The Watts Towers - The Legacy of a Wanderer

"I had in my mind to do something big and I did it."
- Simon (Sabato) Rodia

Yikes! The month of February has almost come and gone and I have not been very diligent about keeping up with my blog posts. Not for lack of wanting however. House guests and a very potent and lingering illness knocked me out for a few weeks. Only now, am I slowly recovering and so perhaps here is my only post for the month of February. Anyway, before I was confined to bed-rest, I took a drive to Watts in south central Los Angeles (remember the Watts riots in 1965) in search of something quite incredible.

The Watts Towers was started in 1921 by an Italian immigrant, Simon (Sabato) Rodia. Rodia was born in 1879 in the Campania region of Southern Italy. Around the age of twelve, he was sent to America to join his older brothers.

Once in America, lacking any formal education, he labored in the coal mines in Pennsylvania. Sensing not much of a future there, he made his way west to San Francisco. During this time he married and had two sons. His family life however, was not a healthy one. He often left his family for days, leaving them to their own resources. Between 1910 and 1918 his activities and whereabouts are completely unknown having left his family once again. (His wife apparently remarried during this time).

He eventually resurfaced in Los Angeles working in construction. Having abandoned his family, he was determined to do something redeeming with his life....

In the 1920's, he purchased a triangular piece of property (140 ft by 150 ft by 68 ft) in Watts which at the time was a thriving community with a rich variety of ethnic backgrounds - Latino, German, Italian, Chinese, African American and Japanese. Working solo for 33 years from 1921 to 1954, using tile setter tools and everyday found objects such as faucets, backs of soda-fountain chairs - and without the use of any scaffolding, bolts or welding, Rodia began the largest single piece of art work created by one man. He completed these towers one rung at a time, with a bucket in each arm, one filled with concrete and the other with tiles and pieces of glass. The tallest spire is over 99 feet tall.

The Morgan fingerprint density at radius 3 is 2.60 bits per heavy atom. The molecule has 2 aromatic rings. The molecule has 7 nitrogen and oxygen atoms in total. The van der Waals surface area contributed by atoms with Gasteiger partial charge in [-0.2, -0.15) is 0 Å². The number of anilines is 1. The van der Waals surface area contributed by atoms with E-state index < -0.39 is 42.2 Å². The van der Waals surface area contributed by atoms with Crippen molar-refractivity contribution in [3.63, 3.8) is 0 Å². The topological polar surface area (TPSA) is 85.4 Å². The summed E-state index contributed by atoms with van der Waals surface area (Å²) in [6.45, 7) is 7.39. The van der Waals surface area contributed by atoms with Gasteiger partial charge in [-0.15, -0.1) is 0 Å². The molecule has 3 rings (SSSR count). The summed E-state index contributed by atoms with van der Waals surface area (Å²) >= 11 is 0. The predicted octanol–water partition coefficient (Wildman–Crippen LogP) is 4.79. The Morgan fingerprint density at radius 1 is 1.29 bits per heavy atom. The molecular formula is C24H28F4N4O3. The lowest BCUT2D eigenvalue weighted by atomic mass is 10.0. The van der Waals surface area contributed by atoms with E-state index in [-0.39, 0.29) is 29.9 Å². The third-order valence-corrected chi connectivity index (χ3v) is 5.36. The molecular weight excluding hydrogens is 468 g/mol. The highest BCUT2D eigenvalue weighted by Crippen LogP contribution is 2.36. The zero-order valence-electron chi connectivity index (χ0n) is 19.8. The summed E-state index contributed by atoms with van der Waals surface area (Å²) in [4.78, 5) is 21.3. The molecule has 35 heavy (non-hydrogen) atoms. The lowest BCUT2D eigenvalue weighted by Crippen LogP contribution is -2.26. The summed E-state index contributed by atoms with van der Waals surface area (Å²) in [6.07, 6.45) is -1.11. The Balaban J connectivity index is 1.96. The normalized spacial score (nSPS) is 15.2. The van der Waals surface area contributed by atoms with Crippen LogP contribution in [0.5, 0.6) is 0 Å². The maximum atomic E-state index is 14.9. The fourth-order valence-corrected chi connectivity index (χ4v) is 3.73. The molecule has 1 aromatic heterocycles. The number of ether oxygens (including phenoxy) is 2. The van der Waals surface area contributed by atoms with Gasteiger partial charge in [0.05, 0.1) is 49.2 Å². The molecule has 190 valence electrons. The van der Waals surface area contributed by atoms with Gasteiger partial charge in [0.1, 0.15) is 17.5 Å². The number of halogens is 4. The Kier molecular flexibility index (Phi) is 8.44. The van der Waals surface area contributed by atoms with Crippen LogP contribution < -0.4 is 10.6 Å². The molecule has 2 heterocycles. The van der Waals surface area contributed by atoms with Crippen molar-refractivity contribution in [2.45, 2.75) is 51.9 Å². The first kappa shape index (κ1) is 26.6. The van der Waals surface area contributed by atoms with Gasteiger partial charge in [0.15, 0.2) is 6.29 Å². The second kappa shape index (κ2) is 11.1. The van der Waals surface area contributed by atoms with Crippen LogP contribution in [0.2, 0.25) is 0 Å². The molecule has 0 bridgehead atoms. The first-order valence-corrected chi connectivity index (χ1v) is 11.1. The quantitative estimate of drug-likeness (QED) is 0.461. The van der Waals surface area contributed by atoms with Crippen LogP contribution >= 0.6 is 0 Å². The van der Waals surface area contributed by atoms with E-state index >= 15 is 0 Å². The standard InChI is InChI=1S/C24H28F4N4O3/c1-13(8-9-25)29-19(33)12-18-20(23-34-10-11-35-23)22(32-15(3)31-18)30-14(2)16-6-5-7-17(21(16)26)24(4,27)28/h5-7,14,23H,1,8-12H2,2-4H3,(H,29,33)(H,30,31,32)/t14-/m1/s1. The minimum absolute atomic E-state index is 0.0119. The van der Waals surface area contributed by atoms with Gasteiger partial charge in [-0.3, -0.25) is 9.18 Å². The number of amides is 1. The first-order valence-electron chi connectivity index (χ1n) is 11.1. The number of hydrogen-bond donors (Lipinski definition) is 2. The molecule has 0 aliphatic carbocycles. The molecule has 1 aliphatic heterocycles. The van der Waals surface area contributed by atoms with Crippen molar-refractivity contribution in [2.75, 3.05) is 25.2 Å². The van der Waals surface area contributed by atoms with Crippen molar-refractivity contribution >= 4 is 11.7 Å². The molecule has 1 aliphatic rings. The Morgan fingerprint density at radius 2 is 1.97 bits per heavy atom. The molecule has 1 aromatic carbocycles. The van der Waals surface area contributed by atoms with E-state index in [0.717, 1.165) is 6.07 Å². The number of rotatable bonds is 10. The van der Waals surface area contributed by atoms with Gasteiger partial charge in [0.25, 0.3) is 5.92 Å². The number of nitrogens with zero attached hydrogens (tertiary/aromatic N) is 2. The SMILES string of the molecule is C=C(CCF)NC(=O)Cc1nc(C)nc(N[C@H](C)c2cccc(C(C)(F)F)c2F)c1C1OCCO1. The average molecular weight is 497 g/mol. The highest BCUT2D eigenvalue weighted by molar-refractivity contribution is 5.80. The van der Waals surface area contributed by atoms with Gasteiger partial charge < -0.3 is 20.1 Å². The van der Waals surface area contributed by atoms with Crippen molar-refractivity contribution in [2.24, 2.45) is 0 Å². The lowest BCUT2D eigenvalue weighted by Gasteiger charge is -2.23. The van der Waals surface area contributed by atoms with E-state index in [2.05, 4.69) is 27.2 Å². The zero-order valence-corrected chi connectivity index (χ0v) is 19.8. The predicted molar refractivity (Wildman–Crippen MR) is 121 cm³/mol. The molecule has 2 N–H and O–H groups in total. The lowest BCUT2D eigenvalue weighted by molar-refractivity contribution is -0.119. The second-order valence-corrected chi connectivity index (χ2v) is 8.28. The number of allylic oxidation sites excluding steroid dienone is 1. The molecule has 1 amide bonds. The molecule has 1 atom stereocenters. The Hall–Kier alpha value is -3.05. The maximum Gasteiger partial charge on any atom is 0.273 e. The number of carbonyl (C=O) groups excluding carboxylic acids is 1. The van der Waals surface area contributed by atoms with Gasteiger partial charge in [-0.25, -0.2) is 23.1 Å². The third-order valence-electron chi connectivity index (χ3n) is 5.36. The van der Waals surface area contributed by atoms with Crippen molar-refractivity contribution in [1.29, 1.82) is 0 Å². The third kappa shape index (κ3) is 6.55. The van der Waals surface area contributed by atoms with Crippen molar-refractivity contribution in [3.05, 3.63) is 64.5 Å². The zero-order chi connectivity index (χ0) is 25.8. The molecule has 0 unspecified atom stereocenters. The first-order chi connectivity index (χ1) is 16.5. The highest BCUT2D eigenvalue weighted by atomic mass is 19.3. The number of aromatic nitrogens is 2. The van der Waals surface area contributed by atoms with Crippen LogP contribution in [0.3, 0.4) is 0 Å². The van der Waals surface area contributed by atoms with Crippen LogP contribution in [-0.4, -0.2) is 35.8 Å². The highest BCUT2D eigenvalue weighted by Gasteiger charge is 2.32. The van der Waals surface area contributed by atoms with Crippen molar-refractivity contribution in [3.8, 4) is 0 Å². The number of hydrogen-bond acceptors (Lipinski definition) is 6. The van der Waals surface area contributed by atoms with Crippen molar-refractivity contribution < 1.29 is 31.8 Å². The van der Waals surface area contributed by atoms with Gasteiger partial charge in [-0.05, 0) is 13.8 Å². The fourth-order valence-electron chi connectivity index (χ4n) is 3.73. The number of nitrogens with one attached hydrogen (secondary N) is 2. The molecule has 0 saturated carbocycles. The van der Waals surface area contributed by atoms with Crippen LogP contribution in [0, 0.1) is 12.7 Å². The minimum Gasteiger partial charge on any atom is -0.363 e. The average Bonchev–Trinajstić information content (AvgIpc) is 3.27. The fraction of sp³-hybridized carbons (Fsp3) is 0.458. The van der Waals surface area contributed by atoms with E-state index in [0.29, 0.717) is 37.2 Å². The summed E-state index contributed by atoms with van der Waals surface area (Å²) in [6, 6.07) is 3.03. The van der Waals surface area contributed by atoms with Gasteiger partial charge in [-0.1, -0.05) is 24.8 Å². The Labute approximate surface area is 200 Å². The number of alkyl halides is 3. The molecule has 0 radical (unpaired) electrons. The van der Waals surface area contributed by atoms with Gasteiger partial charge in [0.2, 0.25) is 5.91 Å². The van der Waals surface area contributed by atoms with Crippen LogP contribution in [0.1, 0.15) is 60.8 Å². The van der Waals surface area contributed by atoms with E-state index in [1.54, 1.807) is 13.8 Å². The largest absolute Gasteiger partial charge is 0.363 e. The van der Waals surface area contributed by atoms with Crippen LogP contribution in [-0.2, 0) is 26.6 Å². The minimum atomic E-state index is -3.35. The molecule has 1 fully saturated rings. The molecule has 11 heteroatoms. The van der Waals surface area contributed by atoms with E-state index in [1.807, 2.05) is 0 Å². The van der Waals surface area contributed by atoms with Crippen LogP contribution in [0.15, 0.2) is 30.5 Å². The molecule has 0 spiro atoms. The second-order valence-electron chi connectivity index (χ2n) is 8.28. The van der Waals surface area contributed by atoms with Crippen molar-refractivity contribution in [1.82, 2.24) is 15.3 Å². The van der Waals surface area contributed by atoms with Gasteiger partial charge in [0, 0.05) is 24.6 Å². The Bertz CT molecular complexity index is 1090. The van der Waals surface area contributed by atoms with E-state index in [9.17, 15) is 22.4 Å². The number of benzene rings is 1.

At the beginning of the Second World War, Rodia's Japanese neighbors were sent to internment camps. Their land was bought up for cheap housing for labor and local defense industries - changing forever, the ethnic make up of the neighborhood. Rodia, who also lived on this property continued his work on the monument until 1954. At the age of 75, he fell off one of the towers, injured his hip and decided then to stop work. He signed the deed of the property over to his neighbor - never to return to the monument again. He had finally fulfilled his mission. He passed away in 1965 and a memorial was held at the Watts Towers. His two estranged sons were in attendance. Three weeks later the Watts riots broke out just a few blocks away - the Watts Towers were never touched.

As mentioned, Rodia lived on this property as well. Although, his house has since burned down, the fireplace (behind the squiggly tree) still remains.

Many people have likened Watts Towers to Gaudi's La Sagrada Familia in Barcelona which was also under construction at the same time. Rodia however, seemed unaware of the structure at the time.The tiles and pieces of glass that adorn the entire monument were carefully selected for their color. He used pieces of pottery, rocks, mirrors, sea shells, marble, tile, Seven-Up bottles and Milk of Magnesia bottles. The vertical components of these structures are made up of steel reinforcements, tied with wire, wrapped with wire mesh then covered by hand with cement.

The gazebo, which he also used as a church, is where he preached as a minister.

The cactus garden.
Marco Polo's ship

Although Rodia claimed that he was never quite sure what he was building, the Towers from the east very clearly seem to form the masts of a boat. And with the boat facing due east - it points towards his original homeland of Italy.

The Watts Towers are listed on the National Register of Historic Places. They are also a National Historic Landmark and a State of California Historic Monument.

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